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i have built a 365 smallblock chevy with vortec heads, im guessing its around 10 to 1 compression. what thermostat should i use, a 195 or 180? i always used 195 but the motors were anywhere from 8 to1 to 9 to1 .
 

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runn141 said:
i have built a 365 smallblock chevy with vortec heads, im guessing its around 10 to 1 compression. what thermostat should i use, a 195 or 180? i always used 195 but the motors were anywhere from 8 to1 to 9 to1 .

I run 195* in everything. For ultimate power we know that colder does help gain 3-5 hp but I don't think that it is worth the difference in fuel mileage and engine wear for the average street machine.

If you can live with a 180 making heat from your heater..... then go for it.

It's a lot like compression ratios... You can build a 420 hp engne with a fuel problem or a 400 hp engine that will run on 87 octane... your choice.
There's about 3-4% difference for every full point of compression ratio, 9/1 vs. 10/1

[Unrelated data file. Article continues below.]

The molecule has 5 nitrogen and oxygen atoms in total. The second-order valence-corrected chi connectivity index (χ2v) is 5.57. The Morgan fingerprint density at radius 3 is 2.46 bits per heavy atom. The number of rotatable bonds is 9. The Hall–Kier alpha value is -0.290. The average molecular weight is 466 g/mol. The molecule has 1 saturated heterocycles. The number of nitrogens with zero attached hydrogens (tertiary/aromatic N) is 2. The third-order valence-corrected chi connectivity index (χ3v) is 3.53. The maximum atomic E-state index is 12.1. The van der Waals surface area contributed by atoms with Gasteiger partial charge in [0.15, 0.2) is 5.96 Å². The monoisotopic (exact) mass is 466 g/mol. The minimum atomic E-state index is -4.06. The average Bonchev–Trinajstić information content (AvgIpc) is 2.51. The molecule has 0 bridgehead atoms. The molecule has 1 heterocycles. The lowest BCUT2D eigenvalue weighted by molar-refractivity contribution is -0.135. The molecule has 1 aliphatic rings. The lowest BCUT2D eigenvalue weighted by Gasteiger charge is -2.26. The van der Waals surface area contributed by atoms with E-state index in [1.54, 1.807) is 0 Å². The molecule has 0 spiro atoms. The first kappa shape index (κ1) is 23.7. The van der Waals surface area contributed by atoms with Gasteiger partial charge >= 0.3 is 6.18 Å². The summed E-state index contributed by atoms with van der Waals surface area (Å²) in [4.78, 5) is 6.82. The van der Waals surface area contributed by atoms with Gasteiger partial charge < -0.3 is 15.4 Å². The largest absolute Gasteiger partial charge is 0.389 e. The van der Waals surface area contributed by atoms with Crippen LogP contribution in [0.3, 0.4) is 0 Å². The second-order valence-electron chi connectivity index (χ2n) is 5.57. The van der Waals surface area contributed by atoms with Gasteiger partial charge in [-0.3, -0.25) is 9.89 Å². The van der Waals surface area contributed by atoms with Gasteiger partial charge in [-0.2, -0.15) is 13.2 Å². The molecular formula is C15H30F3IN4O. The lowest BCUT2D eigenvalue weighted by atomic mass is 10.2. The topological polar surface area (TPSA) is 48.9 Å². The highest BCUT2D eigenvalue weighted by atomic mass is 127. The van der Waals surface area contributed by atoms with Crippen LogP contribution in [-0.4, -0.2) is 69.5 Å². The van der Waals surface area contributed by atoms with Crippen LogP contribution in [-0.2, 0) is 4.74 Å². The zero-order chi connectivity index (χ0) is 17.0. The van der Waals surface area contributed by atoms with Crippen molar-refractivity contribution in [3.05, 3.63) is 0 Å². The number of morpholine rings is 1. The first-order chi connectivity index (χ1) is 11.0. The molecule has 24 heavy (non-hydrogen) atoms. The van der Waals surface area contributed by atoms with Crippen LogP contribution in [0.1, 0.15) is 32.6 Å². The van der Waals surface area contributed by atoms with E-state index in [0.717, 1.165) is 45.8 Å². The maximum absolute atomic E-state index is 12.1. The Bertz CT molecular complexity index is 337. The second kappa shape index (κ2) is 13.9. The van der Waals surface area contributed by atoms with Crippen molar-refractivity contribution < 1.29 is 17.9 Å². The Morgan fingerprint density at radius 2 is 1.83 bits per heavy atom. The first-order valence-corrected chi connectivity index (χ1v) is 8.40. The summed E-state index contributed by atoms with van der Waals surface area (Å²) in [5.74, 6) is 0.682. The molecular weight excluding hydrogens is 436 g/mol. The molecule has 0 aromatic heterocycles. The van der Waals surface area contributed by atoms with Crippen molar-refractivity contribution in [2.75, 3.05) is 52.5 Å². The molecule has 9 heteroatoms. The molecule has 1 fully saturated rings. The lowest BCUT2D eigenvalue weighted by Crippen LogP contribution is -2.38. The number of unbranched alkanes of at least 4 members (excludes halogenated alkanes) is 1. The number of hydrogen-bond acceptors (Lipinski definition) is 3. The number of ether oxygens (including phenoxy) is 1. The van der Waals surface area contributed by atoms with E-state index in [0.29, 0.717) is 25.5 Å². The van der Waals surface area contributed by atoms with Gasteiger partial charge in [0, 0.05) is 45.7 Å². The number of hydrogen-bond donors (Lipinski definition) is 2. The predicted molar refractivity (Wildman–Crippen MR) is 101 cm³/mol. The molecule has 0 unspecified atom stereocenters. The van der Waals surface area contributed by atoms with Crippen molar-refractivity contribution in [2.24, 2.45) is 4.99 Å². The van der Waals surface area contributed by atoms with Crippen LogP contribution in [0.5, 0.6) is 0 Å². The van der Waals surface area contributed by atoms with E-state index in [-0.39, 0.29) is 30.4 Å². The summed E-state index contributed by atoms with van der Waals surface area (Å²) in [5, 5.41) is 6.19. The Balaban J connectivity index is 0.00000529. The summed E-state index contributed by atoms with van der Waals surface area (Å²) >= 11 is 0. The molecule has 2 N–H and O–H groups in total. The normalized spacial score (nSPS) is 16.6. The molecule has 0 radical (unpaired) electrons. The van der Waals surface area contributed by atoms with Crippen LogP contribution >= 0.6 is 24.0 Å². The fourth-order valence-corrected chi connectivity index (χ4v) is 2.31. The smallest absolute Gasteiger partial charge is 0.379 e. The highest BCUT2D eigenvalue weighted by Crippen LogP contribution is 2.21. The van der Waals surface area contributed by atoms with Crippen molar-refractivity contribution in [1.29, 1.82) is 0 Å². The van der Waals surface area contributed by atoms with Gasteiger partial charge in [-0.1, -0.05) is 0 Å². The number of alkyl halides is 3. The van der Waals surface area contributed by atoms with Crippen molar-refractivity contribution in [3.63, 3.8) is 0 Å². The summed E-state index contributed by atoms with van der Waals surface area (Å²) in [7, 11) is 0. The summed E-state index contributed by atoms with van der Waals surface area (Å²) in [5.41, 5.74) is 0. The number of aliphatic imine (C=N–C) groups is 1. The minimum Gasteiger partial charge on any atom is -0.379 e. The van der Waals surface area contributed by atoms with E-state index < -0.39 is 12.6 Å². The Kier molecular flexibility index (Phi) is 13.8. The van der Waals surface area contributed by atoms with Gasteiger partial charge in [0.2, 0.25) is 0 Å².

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I agree, I run 195s in everything except LT1s with reverse cooling.

Detonation won't happen unless you have nucleate boiling or hot spots. If you have a properly operating cooling system, detonation shouldn't start happening until about 230*. That is of course ideal which we rarely see :)

I have run my non-aqueous caddy 500 cooling system all the way up to 260 without detonation because there was still effective heat transfer out of the chambers. No water = no boiling = full contact of the coolant to the water jacket. The downside to running a non-aqueous coolant is that it doesn't hold or transfer as much heat as water so its not as efficient.

The only benefit I can see to using a lower temp stat is power, but all other aspects of an engine's operation prefer higher temps... to a point obviously. Oil will be happier, better mileage, fewer carbon deposits, longer plug life are just a few of the benefits.

But, if you think about the 1800-2000 degrees that a typical combustion chamber sees at ignition, 15 more degrees of water temp won't alter detonation.
 
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